No new taxes in city budget proposal

No new taxes in city budget proposal

By Erich Wagner and Susan Hale Thomas (File photo)

Despite facing a $31 million budget gap as recently as December, Acting City Manager Mark Jinks proposed a balanced budget that not only keeps tax rates flat but also funds school enrollment increases and a pay rise for police officers.

Jinks presented the $647.9 million proposal for fiscal 2016 to city councilors Tuesday, a 1.7 percent increase from the 2015 fiscal year appropriation.

The budget includes $197.8 million for Alexandria City Public Schools, a $6 million increase — 3.1 percent — from 2015. Schools officials had requested an additional $9.1 million over the current fiscal year for a total city allocation of $201 million.

Jinks said the city is increasing its investment to the district by designating 55 percent of all new general fund revenue to the schools.

“School needs are coming first,” Jinks said.

But Superintendent Alvin Crawley stressed not fully funding the budget would be a direct hit to classrooms.

“Funding less than the requested amount would impact our ability to have a highly effective teacher in every classroom, provide necessary specialized instruction and support the needs of diverse learners,” Crawley said in a statement.

Over the past several months, city police have lobbied elected officials for pay increases, something they have not received in years. The budget calls for an additional $2.1 million to fund a 4.5 percent pay raise for all police officers. Entry-level pay for officers has been increased by 9 percent. The increases would make local law enforcement salaries more competitive with neighboring jurisdictions.

Although he had the option to increase residential and commercial property tax rates, Jinks said he wanted to avoid it, given the approximately 3 percent growth in assessments announced earlier this year.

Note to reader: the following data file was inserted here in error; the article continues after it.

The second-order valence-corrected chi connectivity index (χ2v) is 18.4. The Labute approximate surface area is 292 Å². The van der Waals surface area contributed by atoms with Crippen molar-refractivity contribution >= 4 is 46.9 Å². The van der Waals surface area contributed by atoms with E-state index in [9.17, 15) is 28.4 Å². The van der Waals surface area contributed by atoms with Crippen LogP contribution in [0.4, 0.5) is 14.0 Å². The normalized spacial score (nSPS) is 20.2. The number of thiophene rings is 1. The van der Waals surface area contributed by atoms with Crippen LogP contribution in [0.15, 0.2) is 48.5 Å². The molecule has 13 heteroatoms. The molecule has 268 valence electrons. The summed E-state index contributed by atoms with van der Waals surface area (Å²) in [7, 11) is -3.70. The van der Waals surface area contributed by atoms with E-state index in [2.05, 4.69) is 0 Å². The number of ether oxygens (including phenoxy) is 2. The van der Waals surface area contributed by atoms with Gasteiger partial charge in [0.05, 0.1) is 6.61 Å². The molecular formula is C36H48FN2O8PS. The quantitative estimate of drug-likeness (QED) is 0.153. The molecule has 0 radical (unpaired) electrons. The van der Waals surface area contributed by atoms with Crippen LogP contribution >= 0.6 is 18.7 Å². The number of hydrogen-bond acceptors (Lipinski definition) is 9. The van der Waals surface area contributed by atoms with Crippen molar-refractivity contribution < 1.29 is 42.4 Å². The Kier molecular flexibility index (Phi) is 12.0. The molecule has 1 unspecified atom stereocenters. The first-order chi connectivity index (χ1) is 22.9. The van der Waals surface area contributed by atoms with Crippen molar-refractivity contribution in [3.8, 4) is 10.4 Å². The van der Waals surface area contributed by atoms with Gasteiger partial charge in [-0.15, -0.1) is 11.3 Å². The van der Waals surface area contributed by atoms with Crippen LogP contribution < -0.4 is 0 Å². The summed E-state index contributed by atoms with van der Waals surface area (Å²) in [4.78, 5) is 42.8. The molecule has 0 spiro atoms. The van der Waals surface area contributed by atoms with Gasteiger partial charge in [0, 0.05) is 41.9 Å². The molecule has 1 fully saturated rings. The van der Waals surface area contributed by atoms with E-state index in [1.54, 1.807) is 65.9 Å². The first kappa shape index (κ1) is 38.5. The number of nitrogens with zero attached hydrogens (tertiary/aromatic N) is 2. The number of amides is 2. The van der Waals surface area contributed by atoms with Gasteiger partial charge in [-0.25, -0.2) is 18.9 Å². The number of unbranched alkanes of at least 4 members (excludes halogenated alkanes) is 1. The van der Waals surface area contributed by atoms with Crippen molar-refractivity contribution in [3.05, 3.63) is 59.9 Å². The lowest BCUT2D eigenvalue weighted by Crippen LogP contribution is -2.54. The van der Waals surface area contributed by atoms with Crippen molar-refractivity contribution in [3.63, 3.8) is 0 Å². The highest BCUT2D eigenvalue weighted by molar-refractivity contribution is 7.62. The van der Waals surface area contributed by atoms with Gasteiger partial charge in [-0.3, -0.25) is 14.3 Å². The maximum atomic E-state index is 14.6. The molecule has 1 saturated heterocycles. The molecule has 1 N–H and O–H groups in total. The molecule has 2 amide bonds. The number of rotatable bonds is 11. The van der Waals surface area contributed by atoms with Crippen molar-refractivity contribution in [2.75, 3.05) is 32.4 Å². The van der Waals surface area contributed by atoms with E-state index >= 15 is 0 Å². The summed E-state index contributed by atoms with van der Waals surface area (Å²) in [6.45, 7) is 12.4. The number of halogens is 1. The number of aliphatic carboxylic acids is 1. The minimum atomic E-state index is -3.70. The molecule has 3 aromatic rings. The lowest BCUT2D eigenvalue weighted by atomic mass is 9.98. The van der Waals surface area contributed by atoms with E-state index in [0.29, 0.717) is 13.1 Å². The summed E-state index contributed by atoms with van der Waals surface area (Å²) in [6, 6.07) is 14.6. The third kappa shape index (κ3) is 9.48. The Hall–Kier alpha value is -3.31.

“We worked on it and we worked on it, and we were able to do it without the tax increase,” he said. “It’s sustainable. There are no short-term gimmicks.”

And Jinks said the budget proposal puts the city on better fiscal footing in the years to come. He said all transfers of programs or positions from the general fund to other grants and funding sources can continue in future years.

“There’s no prior year fund balance use; there’s no dip into our savings or our rainy day fund,” he said. “I can’t remember the last time I saw a city manager do this — not use [one-time] fund balances — in recent years.”

So how was city staff able to cut what was most recently projected as a $31 million budget shortfall? Jinks said it was just a lot of little initiatives, from using dedicated transportation funding to pay for Metro expenses to revising a plan to rework the intersection of King Street, Quaker Lane and Braddock Road.

“With the original resizing, we would have had to spend $7 million to take the surrounding properties, so we asked: ‘How much benefit would we get for that $7 million?’” Jinks said. “Now we’ll put in a new signal and new mast arms, and it’ll cost $2 million instead of the original $7 [million], and we’ll get most of the same desired effect.”

Jinks said staff also was able to find savings by finding more efficient garbage pickup routes, revamping how to use contractors for repaving — city workers now will fill small potholes, while contractors will be paid for larger repaving work — and bringing the cleaning of sewage storm basins in-house.

“You know, it’s harder and harder to find these kinds of efficiencies year after year [as budgets shrink],” he said. “But the opportunities are there and new ideas come to the forefront.”

Other ways to close the gap include bringing ambulance fees in line with Fairfax County and further increasing fees for services in agencies like the city department of recreation, parks and cultural activities.

The budget includes a number of adjustments in staffing of city agencies, mostly involving vacant positions. The net change in full time positions is a drop in four positions, but only “one or two” of them are currently filled, Jinks said.

The new Fire Station 210, opened last year in the West End, will go another year without fire apparatus. Jinks’ proposal calls for the same staffing levels for the facility — a medic unit.